A: Probably Operation Ivy was the first really politically charged album I’d ever heard. My brother wasn’t really into that much punk music but he would borrow CDs from friends and they introduced me Lookout! Records and the bands that were connected to Operation Ivy.
M: When I got into punk it was initially The Descendents and in a way that record narrowed my way into being entirely absorbed by punk rock for all of that period in middle school and high school. But the game changer was Billy Bragg and I realised that punk could be much more than how I’d classified it in my brain before. Billy Bragg is raw and punk and he’ll have a song that’s very targeted and pissed off and will have the most beautiful love song next to it. I thought that was amazing that he could do that and that really opened my mind to different kinds of music and different messages.
Talking about narrow minds, my punk rock radar flashes when Fleetwood Mac are mentioned. Why are we talking about them today?
M: Well, Tusk especially. A lot of people know Rumours as one of the greatest selling records of all time with pop hit after pop hit, but when Fleetwood Mac were gearing up to write Tusk, Lindsey Buckingham was listening to Talking Heads and The Ramones and the stuff that was going on in the late 70s. And with these other blues influences and general pop, combined with New Wave and punk … It’s weird talking about Fleetwood Mac and those influences because no-one really connects them with the weird, aggressive songs on that record.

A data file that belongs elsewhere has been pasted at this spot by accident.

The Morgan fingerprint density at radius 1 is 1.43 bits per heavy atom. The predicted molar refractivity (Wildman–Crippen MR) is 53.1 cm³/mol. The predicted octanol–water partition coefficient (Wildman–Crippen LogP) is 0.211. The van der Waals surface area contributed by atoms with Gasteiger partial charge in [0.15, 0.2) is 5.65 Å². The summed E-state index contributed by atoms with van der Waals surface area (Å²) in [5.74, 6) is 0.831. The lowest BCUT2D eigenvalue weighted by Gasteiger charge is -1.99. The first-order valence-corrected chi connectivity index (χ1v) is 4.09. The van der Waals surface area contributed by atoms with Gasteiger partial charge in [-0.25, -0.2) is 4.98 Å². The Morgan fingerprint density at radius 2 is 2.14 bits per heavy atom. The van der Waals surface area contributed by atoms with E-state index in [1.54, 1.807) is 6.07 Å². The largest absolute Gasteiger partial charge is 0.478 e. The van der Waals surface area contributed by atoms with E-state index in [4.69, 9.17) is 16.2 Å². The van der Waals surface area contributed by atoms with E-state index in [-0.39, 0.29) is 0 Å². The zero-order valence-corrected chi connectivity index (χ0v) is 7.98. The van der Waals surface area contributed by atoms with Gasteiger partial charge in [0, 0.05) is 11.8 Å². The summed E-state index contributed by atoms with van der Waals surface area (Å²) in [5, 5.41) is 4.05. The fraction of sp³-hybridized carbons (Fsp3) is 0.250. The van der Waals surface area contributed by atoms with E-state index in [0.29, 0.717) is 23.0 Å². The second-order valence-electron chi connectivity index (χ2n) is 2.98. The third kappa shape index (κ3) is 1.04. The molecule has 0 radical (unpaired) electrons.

A: If you listen to that song ‘The Ledge’, the bass just sounds so fuzzed out, like a stoner metal band today would just strive for that today.
M: And with Tusk, the rest of the band, coming off this huge record, just wanted to repeat that formula whereas Lindsey was just ‘Nah, I wanna do what I wanna do.’ It still has catchy songs but it also has really bizarre songs too. I can heartily recommend it!
I’m so old. There’s a whole bunch of acts like Fleetwood Mac, Elton John, Queen who just seemed to typify all that was wrong with the music industry at a certain period in the 1980s and you just couldn't listen to them. Younger folks can just listen to them without all that baggage but there’s a little guy on my shoulder who says ‘No!’
M: (laughs) There’s also something about the way those records were made. Even bigger bands today don’t get to spend six months or a year in a studio to just pore over 12 songs. Having the means to do that creates a certain sound.
I had to cheat a little with The Ergs! ‘cos I only had the split single you did with them.
A: You have the very limited cover though - only 99 copies!
That took me forever to find. Tell me about them, 'cos they never really registered over here.
A: Well, they’re just a band we randomly met from Columbus, Ohio. They were on a tour opening for this bigger act and they had a day off and we played a house show with them and we hit it off. Mikey Erg was up front, singing our songs and we only had a demo out at that point! We kept in touch, playing more songs in Jersey together - they’re good people!
S: They’re really dedicated musicians!
A: They can hear a song on the radio on the way to a show and cover it that night.
I was on the train when I realised I had meant to bring a Pixies record because you covered a Pixies song. I’m not aware of you doing any other cover songs.